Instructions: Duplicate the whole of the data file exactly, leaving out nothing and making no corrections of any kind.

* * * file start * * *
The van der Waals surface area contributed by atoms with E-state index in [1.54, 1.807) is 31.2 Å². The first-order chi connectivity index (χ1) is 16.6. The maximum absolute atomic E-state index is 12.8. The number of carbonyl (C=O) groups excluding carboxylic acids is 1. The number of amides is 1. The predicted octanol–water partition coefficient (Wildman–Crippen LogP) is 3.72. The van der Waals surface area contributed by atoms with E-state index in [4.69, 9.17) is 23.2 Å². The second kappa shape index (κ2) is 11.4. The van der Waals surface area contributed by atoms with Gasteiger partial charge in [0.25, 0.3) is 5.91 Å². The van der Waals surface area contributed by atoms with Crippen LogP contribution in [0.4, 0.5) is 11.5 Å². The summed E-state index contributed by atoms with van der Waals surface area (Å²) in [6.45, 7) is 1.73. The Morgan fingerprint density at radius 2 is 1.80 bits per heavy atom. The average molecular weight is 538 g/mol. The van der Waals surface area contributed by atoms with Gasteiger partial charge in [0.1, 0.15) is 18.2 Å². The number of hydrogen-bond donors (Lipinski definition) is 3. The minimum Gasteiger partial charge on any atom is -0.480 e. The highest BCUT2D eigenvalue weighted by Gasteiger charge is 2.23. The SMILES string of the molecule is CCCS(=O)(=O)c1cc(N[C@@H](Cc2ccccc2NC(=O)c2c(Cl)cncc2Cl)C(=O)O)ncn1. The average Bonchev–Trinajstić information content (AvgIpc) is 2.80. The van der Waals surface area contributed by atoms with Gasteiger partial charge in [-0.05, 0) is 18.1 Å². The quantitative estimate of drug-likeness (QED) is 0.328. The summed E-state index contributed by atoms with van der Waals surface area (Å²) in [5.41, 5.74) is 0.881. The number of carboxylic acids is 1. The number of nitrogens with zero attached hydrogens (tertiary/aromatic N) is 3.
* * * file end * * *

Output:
The van der Waals surface area contributed by atoms with E-state index in [1.54, 1.807) is 31.2 Å². The first-order chi connectivity index (χ1) is 16.6. The maximum absolute atomic E-state index is 12.8. The number of carbonyl (C=O) groups excluding carboxylic acids is 1. The number of amides is 1. The predicted octanol–water partition coefficient (Wildman–Crippen LogP) is 3.72. The van der Waals surface area contributed by atoms with E-state index in [4.69, 9.17) is 23.2 Å². The second kappa shape index (κ2) is 11.4. The van der Waals surface area contributed by atoms with Gasteiger partial charge in [0.25, 0.3) is 5.91 Å². The van der Waals surface area contributed by atoms with Crippen LogP contribution in [0.4, 0.5) is 11.5 Å². The summed E-state index contributed by atoms with van der Waals surface area (Å²) in [6.45, 7) is 1.73. The Morgan fingerprint density at radius 2 is 1.80 bits per heavy atom. The average molecular weight is 538 g/mol. The van der Waals surface area contributed by atoms with Gasteiger partial charge in [0.1, 0.15) is 18.2 Å². The number of hydrogen-bond donors (Lipinski definition) is 3. The minimum Gasteiger partial charge on any atom is -0.480 e. The highest BCUT2D eigenvalue weighted by Gasteiger charge is 2.23. The SMILES string of the molecule is CCCS(=O)(=O)c1cc(N[C@@H](Cc2ccccc2NC(=O)c2c(Cl)cncc2Cl)C(=O)O)ncn1. The average Bonchev–Trinajstić information content (AvgIpc) is 2.80. The van der Waals surface area contributed by atoms with Gasteiger partial charge in [-0.05, 0) is 18.1 Å². The quantitative estimate of drug-likeness (QED) is 0.328. The summed E-state index contributed by atoms with van der Waals surface area (Å²) in [5.41, 5.74) is 0.881. The number of carboxylic acids is 1. The number of nitrogens with zero attached hydrogens (tertiary/aromatic N) is 3.